Saturday, October 27, 2007

Bad-Ass CSS

You know what's bad-ass? Icons are not bad-ass. GIF files sure aren't bad-ass. Having to create a stupid images/icons directory every time I start a new project, then re-populate the Subversion repository with a million duplicate copies of the stupid "email" icon ain't fucking bad-ass at all.

I know what you're thinking. "But Matt, you could create a separate module for icons," and I'm guessing write some fancy build script that only pulls the files I actually use…

No, no, no. That's way too much work. And work is the antithesis of bad-ass.

This is bad ass:


…you reply sardonically. But those images aren't hosted anywhere. I'm not linking to someone's GIF files.

Those images are MADE FROM PURE CSS!

/* Right Arrow icon */
.icon-rarr {
  padding: 8px;
  width: 16px;
  height: 16px;
/* Alternate: URL encoding
  background: url("data:image/gif,GIF89a%0B%00%0B%00%D5%00%00%EBq%00%EA%90%00%ECz%00%EA%99%00%ECo%00%E9%95%00%ECy%00%E9%97%00%EA%8B%00%EB%81%00%EBz%00%EB%7D%00%E9%9C%00%EBr%00%ECr%00%EBp%00%EBt%00%EB%88%00%EA%9A%00%EBx%00%EA%98%00%E9%98%00%EA%94%00%ECt%00%E9%9B%00%E1c%00%ECp%00%EBu%00%EA%95%00%EA%8D%00%E9%92%00%EA%87%00%EA%85%00%EA~%00%FF%FF%FF%00%00%00%00%00%00%00%00%00%00%00%00%00%00%00%00%00%00%00%00%00%00%00%00%00%00%00%00%00%00%00%00%00%00%00%00%00%00%00%00%00%00%00%00%00%00%00%00%00%00%00%00%00%00%00%00%00%00%00%00%00%00%00%00%00%00%00%00%00%00%00%00%00%00%00%00%00%00%00%00%00%00%00%00%00%00%00!%F9%04%00%00%00%00%00%2C%00%00%00%00%0B%00%0B%00%00%06P%40Q%A52%C0%181%12%86%C8%C2i%1E(%D0%E1%20%40%15--LN%01%E1%F1d%AC%DDp%A4C%FE%8A%C8%E4%C4g%FD1%B3%17%A08%C8*%07%19Bx%2B~%7F%D9l%AC%13%81%02%02%0A%0D%1A%1A%19%10%17%8B~%7F%04%04%0F%1A%00%93%1A%0E%22A%00%3B") left center no-repeat;


USAGE: <span class="icon-rarr"></span>


That is the bad-assery known as the data:uri scheme.

Remember USENET? Remember all those naughty alt.binaries.whatever things you downloaded? Same concept: textual representation of binary data. The data is composed of two elements: the MIME type (image/gif or application/pdf for example), and the encoded binary data (base64 and URL encoding are both commonly understood by browsers). I have read of an upper limit imposed by some browsers of ~4k of data per object, which is a good common-sense limit—otherwise your CSS will start to get ugly. These file sizes are perfect for small images like icons. PDFs would probably be a poor choice. You can create your own online at the data:URI Kitchen.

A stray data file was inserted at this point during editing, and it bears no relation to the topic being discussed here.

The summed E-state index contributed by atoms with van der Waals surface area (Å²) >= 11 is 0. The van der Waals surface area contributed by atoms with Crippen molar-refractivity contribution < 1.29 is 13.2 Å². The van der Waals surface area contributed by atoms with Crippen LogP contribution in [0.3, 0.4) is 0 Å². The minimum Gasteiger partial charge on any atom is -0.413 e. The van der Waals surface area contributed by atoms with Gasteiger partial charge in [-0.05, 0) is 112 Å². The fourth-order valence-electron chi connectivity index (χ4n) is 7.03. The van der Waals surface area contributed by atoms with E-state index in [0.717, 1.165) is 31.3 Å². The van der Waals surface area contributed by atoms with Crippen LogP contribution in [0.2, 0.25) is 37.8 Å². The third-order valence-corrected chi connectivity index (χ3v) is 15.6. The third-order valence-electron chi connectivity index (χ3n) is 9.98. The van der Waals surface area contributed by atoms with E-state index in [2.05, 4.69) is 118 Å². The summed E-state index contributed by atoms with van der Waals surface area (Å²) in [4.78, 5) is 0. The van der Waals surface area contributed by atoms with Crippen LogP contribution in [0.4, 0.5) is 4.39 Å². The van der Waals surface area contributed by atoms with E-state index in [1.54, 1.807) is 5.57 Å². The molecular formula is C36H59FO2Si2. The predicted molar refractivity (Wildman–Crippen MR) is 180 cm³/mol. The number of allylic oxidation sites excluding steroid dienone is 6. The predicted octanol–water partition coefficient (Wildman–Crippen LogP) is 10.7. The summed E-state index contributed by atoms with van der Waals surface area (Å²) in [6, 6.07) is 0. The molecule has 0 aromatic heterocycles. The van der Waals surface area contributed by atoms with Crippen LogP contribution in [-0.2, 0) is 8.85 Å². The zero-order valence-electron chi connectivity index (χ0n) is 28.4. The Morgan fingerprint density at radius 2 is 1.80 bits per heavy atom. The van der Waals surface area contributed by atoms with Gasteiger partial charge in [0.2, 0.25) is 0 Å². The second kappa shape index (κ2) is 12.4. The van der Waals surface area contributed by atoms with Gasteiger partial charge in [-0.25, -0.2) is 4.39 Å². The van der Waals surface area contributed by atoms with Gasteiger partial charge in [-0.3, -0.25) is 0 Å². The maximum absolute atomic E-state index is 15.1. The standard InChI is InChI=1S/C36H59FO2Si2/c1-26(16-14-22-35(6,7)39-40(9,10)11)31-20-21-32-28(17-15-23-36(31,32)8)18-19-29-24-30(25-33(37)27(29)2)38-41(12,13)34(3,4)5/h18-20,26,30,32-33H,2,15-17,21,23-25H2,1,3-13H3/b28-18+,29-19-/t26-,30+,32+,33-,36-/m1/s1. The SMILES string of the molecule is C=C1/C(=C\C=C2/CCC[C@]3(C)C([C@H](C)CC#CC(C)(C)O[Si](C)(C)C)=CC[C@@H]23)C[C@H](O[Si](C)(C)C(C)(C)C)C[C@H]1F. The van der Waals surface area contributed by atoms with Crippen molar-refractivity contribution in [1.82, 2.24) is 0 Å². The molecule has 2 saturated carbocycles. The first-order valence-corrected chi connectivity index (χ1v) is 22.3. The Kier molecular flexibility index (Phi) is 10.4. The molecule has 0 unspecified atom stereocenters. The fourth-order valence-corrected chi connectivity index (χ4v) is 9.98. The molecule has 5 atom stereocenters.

I can't see anything!

Yeah, that's the big drawback. Shut yer yap and get a modern browser, for chrissake.


  1. Speed. Every image the client doesn't need to download means the two pipes that the HTTP spec gives you for server-client connections can be better spent downloading more important shit. If you're GZIPing your text files like you should be, the overall size of the encoded CSS should be about the same as the original binary (update: smaller, actually!). As a style issue, remember that base64 encoding takes up about half as much space in the CSS.

  2. Speed, part 2. Try this out: create a thousand DOM nodes of images, pointing them to the same GIF file. Now, change half of them to randomly point to a new image. Watch grass grow.

    An easier way to do this would be to create a class in your CSS file that points to a different image. Then, when you wanted to change half the images, you'd just change their class name and they'd automatically be pointing to the same instance of the image. A lot easier, and a lot faster. With this method, the browser doesn't have to go to the cache to fetch the image, so client-side performance also benefits.

  3. Basically, this allows you to almost completely remove the file and network i/o from the equation, then increase memory efficiency by an order of magnitude or so.

  4. It's just cooler. If you cannot see that, you shouldn't be reading this blog.

Just one thing…

Every browser on the planet—Firefox, Opera, Safari, even fucking Konquerer—supports data:uri, save one.

I leave it as an exercise to the reader to figure out which one, but here's a hint: You'll recognize the authors of the browser in question because the demons they're shackled to in hell will have grins on their faces. They're the ones whose mothers will burn in the pits of flaming tar for all eternity just for having committed the crime of conceiving them.

Why bother?

  1. The aforementioned bad-assness.

  2. Some people have more control over their client's browser choice (Intranet applications) and might be able to take advantage of it.

  3. In the middle of writing this I had the crazy idea of putting all of Mark James's "Silk" icon set into a single CSS "package" and needed an excuse to see the idea through.

Stay tuned.


AutoSponge said...

I, for one, am glad you're seeing this through. It is completely bad-ass. I had no idea such coolness was possible (partly because I have to use IE for my job).

In a future filled with web-app mashups, I see great potential for this technique to maintain "look-and-feel" over various platforms. You don't have to move 1000 .pngs to a local directory or write-out the complete URL of a .png hosted elsewhere when you port your CSS from one platform to the next, just upload the CSS!


Ronny Ong said...

One of the subtle additions in IE 8 is support for data:uri. See the white paper for details.